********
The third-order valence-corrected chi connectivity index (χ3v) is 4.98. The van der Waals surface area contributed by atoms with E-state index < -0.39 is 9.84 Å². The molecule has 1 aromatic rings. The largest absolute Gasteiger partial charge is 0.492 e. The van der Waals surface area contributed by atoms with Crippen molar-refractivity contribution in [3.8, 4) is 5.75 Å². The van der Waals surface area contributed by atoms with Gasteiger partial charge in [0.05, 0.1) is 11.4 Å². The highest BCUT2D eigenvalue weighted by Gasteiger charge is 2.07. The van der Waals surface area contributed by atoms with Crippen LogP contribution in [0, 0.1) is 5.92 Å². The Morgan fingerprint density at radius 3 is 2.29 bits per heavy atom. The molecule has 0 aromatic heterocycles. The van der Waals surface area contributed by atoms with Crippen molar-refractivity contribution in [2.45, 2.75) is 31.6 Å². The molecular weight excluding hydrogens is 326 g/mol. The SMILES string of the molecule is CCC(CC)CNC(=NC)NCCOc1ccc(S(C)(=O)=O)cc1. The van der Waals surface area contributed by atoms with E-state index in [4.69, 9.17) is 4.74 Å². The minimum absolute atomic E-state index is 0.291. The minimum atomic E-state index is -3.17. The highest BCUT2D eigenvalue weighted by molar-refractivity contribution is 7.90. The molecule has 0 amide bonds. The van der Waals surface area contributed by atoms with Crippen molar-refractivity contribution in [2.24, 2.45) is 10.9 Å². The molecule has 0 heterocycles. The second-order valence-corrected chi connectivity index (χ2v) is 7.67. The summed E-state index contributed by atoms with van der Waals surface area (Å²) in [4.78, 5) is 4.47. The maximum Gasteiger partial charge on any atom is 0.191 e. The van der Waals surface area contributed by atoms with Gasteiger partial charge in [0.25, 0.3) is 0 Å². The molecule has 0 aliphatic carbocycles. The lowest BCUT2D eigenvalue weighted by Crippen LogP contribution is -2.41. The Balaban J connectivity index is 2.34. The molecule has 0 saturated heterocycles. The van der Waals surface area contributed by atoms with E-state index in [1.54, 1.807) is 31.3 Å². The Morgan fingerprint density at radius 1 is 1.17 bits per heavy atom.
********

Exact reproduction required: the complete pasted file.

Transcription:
The third-order valence-corrected chi connectivity index (χ3v) is 4.98. The van der Waals surface area contributed by atoms with E-state index < -0.39 is 9.84 Å². The molecule has 1 aromatic rings. The largest absolute Gasteiger partial charge is 0.492 e. The van der Waals surface area contributed by atoms with Crippen molar-refractivity contribution in [3.8, 4) is 5.75 Å². The van der Waals surface area contributed by atoms with Gasteiger partial charge in [0.05, 0.1) is 11.4 Å². The highest BCUT2D eigenvalue weighted by Gasteiger charge is 2.07. The van der Waals surface area contributed by atoms with Crippen LogP contribution in [0, 0.1) is 5.92 Å². The Morgan fingerprint density at radius 3 is 2.29 bits per heavy atom. The molecule has 0 aromatic heterocycles. The van der Waals surface area contributed by atoms with Crippen molar-refractivity contribution in [2.45, 2.75) is 31.6 Å². The molecular weight excluding hydrogens is 326 g/mol. The SMILES string of the molecule is CCC(CC)CNC(=NC)NCCOc1ccc(S(C)(=O)=O)cc1. The van der Waals surface area contributed by atoms with E-state index in [4.69, 9.17) is 4.74 Å². The minimum absolute atomic E-state index is 0.291. The minimum atomic E-state index is -3.17. The highest BCUT2D eigenvalue weighted by molar-refractivity contribution is 7.90. The molecule has 0 amide bonds. The van der Waals surface area contributed by atoms with Crippen molar-refractivity contribution in [2.24, 2.45) is 10.9 Å². The molecule has 0 heterocycles. The second-order valence-corrected chi connectivity index (χ2v) is 7.67. The summed E-state index contributed by atoms with van der Waals surface area (Å²) in [4.78, 5) is 4.47. The maximum Gasteiger partial charge on any atom is 0.191 e. The van der Waals surface area contributed by atoms with Gasteiger partial charge in [0.25, 0.3) is 0 Å². The molecule has 0 aliphatic carbocycles. The lowest BCUT2D eigenvalue weighted by Crippen LogP contribution is -2.41. The Balaban J connectivity index is 2.34. The molecule has 0 saturated heterocycles. The van der Waals surface area contributed by atoms with E-state index in [1.54, 1.807) is 31.3 Å². The Morgan fingerprint density at radius 1 is 1.17 bits per heavy atom.